# Float math

This is a discussion on Float math within the C Programming forums, part of the General Programming Boards category; Hey guys. I'm working on this program that asks the user for a price, then a discount rate then outputs ...

1. ## Float math

Hey guys. I'm working on this program that asks the user for a price, then a discount rate then outputs the final sale price on a table format. However, the math is wrong for the sale price.

My code is as follows:
Code:
```#include <stdio.h>
#include <stdlib.h>

int main()
{
system("cls");

//Declarations
float sales[4][2];
int i = 0;		//First Item
int j = 0;		//First Category
//j=0 is original price
//j=1 is discounted rate
//j=2 is sale price

printf("\n\n\t\tWelcome to Haakon's dicount caluclator!");
printf("\n\n");

for(i=0; i<5; i++)
{
//Input
//sales[i][j] where i is item and j is category in a for loop
printf("\n\tPrice for Item #%d:\t\$", i+1);
scanf(" %f", &sales[i][0]);

printf("\tDiscount for Item #%d:\t%%", i+1);
scanf(" %f", &sales[i][1]);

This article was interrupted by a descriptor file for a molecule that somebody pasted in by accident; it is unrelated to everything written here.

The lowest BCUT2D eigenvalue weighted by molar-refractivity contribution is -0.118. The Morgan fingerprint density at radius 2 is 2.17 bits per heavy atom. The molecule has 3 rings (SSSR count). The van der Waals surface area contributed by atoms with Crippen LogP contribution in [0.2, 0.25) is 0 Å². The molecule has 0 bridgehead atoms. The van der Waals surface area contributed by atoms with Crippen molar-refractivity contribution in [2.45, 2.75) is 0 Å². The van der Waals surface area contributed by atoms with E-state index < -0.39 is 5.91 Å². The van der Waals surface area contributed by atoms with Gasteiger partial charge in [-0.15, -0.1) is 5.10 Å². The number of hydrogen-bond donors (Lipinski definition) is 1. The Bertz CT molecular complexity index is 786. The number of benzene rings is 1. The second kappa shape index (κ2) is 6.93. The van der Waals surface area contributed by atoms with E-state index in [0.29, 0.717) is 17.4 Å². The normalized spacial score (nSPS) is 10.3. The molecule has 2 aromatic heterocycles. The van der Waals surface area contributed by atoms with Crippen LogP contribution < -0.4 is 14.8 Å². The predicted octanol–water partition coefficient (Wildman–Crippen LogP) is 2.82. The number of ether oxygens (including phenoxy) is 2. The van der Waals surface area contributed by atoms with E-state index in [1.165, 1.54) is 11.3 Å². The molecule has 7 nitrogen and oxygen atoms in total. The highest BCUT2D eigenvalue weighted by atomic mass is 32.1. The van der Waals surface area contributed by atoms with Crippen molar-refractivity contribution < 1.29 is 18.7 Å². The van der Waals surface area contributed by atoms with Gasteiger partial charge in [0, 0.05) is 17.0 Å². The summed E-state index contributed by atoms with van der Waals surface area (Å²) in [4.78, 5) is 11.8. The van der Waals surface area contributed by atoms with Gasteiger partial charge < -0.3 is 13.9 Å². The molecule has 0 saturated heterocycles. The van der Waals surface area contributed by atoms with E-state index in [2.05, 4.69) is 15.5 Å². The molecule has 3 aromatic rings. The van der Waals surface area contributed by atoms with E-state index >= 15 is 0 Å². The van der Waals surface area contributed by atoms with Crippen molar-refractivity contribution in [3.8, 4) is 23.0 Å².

//Process
sales[i][2] = sales[i][0] * (1 - (sales[i][1] / 100));
}

//Output
printf("\n\n");
printf("\t\tPrice \t\tDiscount \t\tSale Price\n");
for(i=0; i<5; i++)
{
printf("Item #%d\t\t\$%.2f \t\t%%%.0f \t\t\$%.2f\n", i+1, sales[i][0], sales[i][1], sales[i][2]);
}

return 0;
}```
I'm trying out three different scenarios:
sales[i][0]=\$10; sales[i][1]=%25; sales[i][2]=\$7.5
sales[i][0]=\$15.50; sales[i][1]=%12; sales[i][2]=\$13.64
sales[i][0]=\$42.50; sales[i][1]=%10; sales[i][2]=\$38.25

Anyone got any ideas?

2. You're misunderstanding some basic rules of arrays. For an "array[n]", the indices range from zero to "n-1". Therefore,

Code:
```    // array declaration
int array[6];

// array definition; note the index numbers
array[0] = 1;
array[1] = 2;
array[2] = 3;
array[3] = 4;
array[4] = 5;
array[5] = 6;```
So when you declare "float sales[4][2]", then you only have:

Code:
```    sales[n][0]  // original price
sales[n][1]  // discounted rate```
"sales[n][2]" doesn't exist with your current array declaration. You also overrun the leftmost array index by ranging "i" from 0 to 4 (it's limited at 0 to 3).

3. I'm dumb.. Thank you Matticus, it all makes sense now.

4. If you've learned anything from this mistake, then you are not dumb. Happy coding.